My sinuses are constantly congested.

I know some spices can help with clearing them. However, I also know that some types of spice affect my nose and sinuses while others merely burn my mouth (not helpful at all).

What types of spices hit the sinus?

  • Sorry, it is really "cooking" and not "food", and especially the non-culinary applications of food, plus anything health-related, are off topic.
    – rumtscho
    Mar 17, 2016 at 21:18
  • I'm voting to close this question as off-topic because it is not about cooking.
    – rumtscho
    Mar 17, 2016 at 21:18
  • @rumtscho I disagree, although his reasoning for the question is slightly off topic, I don't think the core of the question is off-topic at all.
    – Jay
    Mar 18, 2016 at 14:22
  • 5
    I have edit most of the "health" aspect out of the question and voted to reopen.
    – Jay
    Mar 18, 2016 at 14:28
  • Traditionally, we have closed questions asked for off topic reasons. But it seems that the community supports reopening, so I will reopen and let's see how the question fares.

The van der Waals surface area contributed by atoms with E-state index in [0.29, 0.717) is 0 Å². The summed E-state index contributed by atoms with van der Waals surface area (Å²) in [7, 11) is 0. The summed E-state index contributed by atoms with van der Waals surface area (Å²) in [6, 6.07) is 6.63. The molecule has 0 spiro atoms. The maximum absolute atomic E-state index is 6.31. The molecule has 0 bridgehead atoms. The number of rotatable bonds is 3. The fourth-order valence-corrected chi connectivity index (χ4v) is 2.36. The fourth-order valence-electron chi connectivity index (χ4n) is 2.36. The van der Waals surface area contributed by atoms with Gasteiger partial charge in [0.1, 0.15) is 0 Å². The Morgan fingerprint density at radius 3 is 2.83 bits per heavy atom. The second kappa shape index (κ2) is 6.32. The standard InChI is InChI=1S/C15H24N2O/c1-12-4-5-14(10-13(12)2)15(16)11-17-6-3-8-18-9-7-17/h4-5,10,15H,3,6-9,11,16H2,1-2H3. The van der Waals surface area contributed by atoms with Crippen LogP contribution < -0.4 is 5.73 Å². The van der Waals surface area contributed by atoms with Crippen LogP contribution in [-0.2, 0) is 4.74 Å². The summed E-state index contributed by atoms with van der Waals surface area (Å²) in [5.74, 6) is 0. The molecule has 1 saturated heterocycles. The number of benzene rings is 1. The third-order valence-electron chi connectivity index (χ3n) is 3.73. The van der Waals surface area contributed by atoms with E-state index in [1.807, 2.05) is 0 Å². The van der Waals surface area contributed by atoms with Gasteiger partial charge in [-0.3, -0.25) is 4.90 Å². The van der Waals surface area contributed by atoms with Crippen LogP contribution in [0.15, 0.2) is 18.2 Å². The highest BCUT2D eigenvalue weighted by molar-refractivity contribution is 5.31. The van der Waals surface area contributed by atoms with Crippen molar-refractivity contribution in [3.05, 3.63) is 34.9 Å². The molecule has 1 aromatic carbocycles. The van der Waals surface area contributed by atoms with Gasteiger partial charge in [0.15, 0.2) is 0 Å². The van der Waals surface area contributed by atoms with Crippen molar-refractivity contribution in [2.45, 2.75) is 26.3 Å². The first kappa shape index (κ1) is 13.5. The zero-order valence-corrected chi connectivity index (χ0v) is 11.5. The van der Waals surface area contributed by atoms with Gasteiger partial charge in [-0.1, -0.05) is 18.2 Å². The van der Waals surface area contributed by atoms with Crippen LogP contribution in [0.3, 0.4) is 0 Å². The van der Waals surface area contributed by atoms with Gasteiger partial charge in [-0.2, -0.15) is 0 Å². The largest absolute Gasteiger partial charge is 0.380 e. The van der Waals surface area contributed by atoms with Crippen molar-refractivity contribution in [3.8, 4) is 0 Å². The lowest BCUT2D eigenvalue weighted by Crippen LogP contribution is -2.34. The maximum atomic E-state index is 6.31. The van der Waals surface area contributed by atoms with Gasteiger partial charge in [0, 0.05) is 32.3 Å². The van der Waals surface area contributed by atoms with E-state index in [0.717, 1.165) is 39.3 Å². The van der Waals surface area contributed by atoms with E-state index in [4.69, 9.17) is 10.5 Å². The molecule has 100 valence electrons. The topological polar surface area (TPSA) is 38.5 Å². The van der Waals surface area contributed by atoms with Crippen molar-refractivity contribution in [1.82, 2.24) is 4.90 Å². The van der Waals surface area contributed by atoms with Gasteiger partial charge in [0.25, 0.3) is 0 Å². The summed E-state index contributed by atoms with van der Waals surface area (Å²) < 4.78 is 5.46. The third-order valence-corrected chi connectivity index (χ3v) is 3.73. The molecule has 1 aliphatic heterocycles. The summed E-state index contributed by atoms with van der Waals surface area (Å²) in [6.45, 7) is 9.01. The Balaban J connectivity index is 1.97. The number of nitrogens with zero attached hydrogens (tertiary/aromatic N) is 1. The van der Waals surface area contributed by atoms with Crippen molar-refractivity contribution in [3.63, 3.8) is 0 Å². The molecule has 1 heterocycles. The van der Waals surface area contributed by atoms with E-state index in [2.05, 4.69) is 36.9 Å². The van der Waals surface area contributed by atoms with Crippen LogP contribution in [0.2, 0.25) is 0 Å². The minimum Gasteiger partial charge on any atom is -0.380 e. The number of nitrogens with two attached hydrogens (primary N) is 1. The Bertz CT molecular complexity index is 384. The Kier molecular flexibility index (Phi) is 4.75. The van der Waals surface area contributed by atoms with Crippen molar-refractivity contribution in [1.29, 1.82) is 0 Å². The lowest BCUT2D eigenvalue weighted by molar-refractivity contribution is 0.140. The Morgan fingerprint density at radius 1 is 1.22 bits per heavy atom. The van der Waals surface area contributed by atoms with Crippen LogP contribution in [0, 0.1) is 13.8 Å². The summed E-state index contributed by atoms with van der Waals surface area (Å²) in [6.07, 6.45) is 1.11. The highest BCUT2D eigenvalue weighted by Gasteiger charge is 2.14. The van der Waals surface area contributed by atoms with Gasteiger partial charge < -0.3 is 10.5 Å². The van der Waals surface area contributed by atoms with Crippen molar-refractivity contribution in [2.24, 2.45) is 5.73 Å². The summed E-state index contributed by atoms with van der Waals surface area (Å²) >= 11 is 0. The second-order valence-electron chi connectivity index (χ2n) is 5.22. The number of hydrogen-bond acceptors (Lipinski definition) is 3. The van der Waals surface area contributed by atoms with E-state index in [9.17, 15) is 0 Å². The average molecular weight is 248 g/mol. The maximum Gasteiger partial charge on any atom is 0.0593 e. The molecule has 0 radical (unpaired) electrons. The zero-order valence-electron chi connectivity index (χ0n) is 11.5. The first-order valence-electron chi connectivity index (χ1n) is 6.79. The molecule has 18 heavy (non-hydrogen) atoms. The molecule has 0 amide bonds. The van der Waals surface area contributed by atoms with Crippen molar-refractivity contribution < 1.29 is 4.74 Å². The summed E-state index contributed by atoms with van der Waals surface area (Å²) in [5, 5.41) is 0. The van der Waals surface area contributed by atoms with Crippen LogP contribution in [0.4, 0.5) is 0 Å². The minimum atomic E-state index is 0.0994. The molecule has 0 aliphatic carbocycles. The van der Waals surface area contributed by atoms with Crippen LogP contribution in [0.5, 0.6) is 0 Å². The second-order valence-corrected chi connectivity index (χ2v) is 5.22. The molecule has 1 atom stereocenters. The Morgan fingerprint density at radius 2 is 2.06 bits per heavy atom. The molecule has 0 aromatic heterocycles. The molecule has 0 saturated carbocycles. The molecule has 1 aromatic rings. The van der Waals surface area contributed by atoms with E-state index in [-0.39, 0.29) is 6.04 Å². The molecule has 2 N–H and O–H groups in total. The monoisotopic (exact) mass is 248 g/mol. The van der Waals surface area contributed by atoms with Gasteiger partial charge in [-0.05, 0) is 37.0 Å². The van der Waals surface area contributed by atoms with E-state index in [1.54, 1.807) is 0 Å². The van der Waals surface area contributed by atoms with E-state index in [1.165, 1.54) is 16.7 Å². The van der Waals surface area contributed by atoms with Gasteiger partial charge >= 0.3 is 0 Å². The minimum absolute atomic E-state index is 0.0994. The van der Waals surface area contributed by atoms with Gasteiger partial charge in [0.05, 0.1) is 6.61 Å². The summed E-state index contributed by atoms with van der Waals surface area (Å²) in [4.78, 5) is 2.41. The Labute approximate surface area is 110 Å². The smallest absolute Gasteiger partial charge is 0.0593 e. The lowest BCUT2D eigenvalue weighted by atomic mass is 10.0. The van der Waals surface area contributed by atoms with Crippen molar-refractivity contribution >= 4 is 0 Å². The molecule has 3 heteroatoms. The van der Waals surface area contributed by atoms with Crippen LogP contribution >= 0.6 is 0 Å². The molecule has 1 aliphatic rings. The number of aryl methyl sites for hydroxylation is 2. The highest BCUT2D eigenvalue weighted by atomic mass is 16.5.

– rumtscho
    Mar 18, 2016 at 16:59

2 Answers 2


There are several different compounds that affects our nervous system in a way that we colloquially call "spicy" or "hot". The most common ones in culinary use are Capsaisin, Gingerol, Piperine and Allyl Isothiocyanate.

Capsaisin is the type of spiciness you feel on your tongue and throat. This is found in the different types of chili peppers.

Piperine is a low but accumulating burn on your tongue. This is found in black pepper.

Gingerol is what causes the sharpness and spiciness found in ginger.

Allyl Isothiocyanate is the compound which causes the burn that hits the sinus. This can be found in mustard, radish, horseradish and wasabi.


Two that always clear my sinuses are Wasabi and Chinese Hot Mustard

  • I'll second the wasabi -- it's one of my go-to things for when I'm majorly congested. (it's possible that normal horseradish would too, but I've never tested it)
    – Joe
    Mar 18, 2016 at 0:42
  • A strong English mustard also works for me. Mar 18, 2016 at 16:29

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